When we asked the waitress why Uncle Leong Signatures at Waterway Point costs more, she said that it is a different management from Uncle Leong Seafood at Punggol. After some sleuthing, Uncle Leong Signatures has that one restaurant whereas Uncle Leong Seafood has three branches located at Punggol, Toa Payoh and Jurong East, but the Jurong East outlet has changed its name to Legacy Seafood. Not sure what’s going on here… but we have all watched TVB family drama before. Mo’ money, mo’ problems. Despite whatever is going on, I have to say kudos to them for running a restaurant well.
To be clear, this review refers to Uncle Leong Seafood at Punggol by the greenery and river.
Uncle Leong Seafood, which started as a cze char stall in Ang Mo Kio, is best known for their crabs. Many customers order their chilli crab (market price) and crab beehoon but they are best known for their shimmering sand crab 金沙螃蟹, which was $97.50 for 1.3kg when we went. There is really no secret to their signature dish: they use very plump, very fresh Sri Lankan crabs, so when you eat it, your mouth feels satisfied to have big chunks of sweet, sweet crab meat in it.
At first, we thought the “shimmering sand” sauce means salted egg yolk, but it tasted more like a butter mixture (with pumpkin? salted egg?); it is a well-balanced savoury with a tinge of sweetness, instead of the salted egg’s salty and creamy. Oats are sprinkled on top. The sauce with curry leaves goes well with the crab; it accentuates the sweetness of the crab. Unlike my mom and I who are gluttons, my dad, who is usually austere and simple in his eating habits, could not get enough of the crab; yes, the crab is outstanding. Be sure to order at least 2 mantou ($0.50 per piece) for each person to mop up the delicious sauce.
The creamy pumpkin prawn 金瓜奶油虾 ($20), however, is pathetic. It is bland and there are few pieces. I’d rather they not waste time and cost to craft the flour-basket (which is pretty to be sure), and use the money to give another piece of prawn and add more flavour to the dish.
The Guinness pork rib 黑啤酒排骨 ($15)–we opted for fewer/no bones–is excellent. Tender with a nice, rough, textural surface. And a nice smokiness either from wok hei or the beer marinade or both.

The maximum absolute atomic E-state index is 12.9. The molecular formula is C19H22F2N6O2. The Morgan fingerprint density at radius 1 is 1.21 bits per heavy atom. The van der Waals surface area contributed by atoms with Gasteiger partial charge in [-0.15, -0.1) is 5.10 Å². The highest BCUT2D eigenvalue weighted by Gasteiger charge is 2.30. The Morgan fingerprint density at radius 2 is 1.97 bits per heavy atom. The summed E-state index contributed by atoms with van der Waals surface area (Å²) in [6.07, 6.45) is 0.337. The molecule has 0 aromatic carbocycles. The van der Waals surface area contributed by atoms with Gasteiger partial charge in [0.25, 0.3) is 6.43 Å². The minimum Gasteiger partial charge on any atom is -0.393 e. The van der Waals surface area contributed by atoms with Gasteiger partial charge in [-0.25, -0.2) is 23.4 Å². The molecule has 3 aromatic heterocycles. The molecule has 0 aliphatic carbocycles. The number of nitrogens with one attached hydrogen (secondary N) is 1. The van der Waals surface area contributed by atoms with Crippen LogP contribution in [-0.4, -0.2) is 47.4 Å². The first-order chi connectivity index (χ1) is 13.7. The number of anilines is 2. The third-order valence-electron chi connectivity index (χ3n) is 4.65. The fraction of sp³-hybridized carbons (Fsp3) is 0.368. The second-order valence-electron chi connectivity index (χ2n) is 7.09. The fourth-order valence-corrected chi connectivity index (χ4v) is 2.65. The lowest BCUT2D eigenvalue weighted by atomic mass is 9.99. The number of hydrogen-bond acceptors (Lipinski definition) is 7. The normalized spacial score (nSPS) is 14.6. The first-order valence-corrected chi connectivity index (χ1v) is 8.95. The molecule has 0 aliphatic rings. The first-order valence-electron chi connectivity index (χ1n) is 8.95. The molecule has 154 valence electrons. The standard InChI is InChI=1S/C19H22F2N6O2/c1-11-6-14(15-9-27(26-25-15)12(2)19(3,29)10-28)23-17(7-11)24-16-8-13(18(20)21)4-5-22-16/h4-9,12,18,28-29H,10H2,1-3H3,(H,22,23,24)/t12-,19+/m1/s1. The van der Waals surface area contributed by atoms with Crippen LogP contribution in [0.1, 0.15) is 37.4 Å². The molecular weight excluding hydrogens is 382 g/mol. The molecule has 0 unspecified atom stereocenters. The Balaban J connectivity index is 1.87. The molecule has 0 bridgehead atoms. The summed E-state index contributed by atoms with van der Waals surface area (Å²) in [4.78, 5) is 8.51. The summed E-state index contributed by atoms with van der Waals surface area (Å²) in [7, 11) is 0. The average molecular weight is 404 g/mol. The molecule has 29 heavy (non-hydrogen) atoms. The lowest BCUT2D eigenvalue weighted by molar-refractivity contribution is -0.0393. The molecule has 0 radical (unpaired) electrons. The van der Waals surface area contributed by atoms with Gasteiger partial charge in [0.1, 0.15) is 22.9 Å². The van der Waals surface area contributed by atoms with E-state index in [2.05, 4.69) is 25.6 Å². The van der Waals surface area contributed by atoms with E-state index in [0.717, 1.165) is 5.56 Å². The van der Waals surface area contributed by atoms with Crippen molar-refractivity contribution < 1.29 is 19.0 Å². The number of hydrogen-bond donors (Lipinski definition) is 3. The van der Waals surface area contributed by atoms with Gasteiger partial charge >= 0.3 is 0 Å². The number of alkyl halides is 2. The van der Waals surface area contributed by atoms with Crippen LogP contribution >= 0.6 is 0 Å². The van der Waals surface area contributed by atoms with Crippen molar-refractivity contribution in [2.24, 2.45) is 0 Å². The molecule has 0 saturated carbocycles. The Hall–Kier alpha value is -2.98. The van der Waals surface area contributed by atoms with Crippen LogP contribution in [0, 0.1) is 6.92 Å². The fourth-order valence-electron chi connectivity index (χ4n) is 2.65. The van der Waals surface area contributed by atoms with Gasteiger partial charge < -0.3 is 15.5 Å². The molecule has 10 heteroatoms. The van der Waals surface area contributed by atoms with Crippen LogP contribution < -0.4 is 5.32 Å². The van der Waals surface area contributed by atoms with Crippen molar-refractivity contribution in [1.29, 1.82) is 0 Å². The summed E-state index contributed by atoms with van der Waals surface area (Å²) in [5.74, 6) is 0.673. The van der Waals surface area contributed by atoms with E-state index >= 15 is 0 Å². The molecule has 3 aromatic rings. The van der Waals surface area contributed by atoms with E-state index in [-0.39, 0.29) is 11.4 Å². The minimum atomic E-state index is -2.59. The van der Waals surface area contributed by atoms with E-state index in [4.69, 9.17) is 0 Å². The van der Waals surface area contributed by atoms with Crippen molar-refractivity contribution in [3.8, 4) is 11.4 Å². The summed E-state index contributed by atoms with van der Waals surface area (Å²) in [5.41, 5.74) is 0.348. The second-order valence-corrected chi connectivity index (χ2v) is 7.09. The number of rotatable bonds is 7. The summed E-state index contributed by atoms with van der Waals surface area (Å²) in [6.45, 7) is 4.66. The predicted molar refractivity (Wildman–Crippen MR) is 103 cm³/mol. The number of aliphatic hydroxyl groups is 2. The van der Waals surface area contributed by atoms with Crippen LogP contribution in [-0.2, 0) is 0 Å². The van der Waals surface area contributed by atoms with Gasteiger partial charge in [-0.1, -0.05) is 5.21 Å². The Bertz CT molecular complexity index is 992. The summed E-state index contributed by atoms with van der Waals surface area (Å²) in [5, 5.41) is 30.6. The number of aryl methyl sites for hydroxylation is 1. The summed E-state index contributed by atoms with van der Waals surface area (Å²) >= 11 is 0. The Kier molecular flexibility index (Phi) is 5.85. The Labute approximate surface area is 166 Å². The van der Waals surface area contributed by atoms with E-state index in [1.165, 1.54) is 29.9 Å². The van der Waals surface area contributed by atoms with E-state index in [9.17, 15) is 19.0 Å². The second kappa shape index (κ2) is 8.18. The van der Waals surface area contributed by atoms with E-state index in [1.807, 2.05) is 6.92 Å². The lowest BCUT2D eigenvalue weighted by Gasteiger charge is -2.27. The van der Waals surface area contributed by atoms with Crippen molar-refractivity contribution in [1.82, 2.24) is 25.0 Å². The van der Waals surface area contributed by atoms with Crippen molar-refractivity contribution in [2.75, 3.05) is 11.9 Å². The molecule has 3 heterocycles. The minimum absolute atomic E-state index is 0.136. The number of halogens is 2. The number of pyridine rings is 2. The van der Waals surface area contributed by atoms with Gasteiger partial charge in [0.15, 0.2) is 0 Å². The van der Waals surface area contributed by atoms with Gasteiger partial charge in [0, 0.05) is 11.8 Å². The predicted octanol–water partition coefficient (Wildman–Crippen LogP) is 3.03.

My family liked the Chinese spinach with three types of eggs ($12) and in all fairness, it is not bad. But I had an amazing version at Pu Tien (main outlet, not the branches) before and you can taste the integrity of the stock. Here, the stock is weak and entirely bolstered by seasoning.
Fried mee sua 炒面线 $10
One word about the service: It’s pretty awesome. I don’t care for them bowing to us after they talk to us–come on, this isn’t Japan and we don’t live in a feudal system anymore; servers shouldn’t bow. But the PRC waitress who took our orders is polite and helpful with her suggestions. She asked questions like “Do you want male or female crabs” and went on to explain the differences. She also asked what type of pork ribs we wanted, etc. A male manager(?) was amicable enough to chat with and entertain my mother amidst a busy backdrop of dinner crowd.
It is best to make a reservation because it gets crowded; make a reservation for the inside of the casual, air-conditioned restaurant. You can sit outside, al fresco, but it’s near a river and nature, and there is bound to have insects and mosquitoes. We paid $189.10 for 5 adults. Because of the excellent service and the delicious crabs, we will be back. Next time, I think we will just order all the three crab dishes: chilli crab, shimmering sand crab, and crab bee hoon. Cholesterol? What dat?
Uncle Leong Seafood
6 Tebing Lane #01-03 Punggol East Singapore 828835
tel: +65 6441 1848
You may be interested in…
–SG Braised Rice 十格捞饭, Ion Orchard Food Opera: Super Affordable Modern Ricebowls with Abalone, Crab, and Wagyu Beef
–HolyCrab, Bugis: Home Chef For Seven Years Serves Crabtivating Dishes
–Joyden Seafood Restaurant 欣艺海鲜, West Coast: Den of Joy (Unless You’re a Crab)
–37 Heng Kee 兴记: Crab Beehoon
Written by Dr. A. Nathanael Ho.
Categories: $40-$60, Cze Char, Families, Large Group, Punggol
7 replies »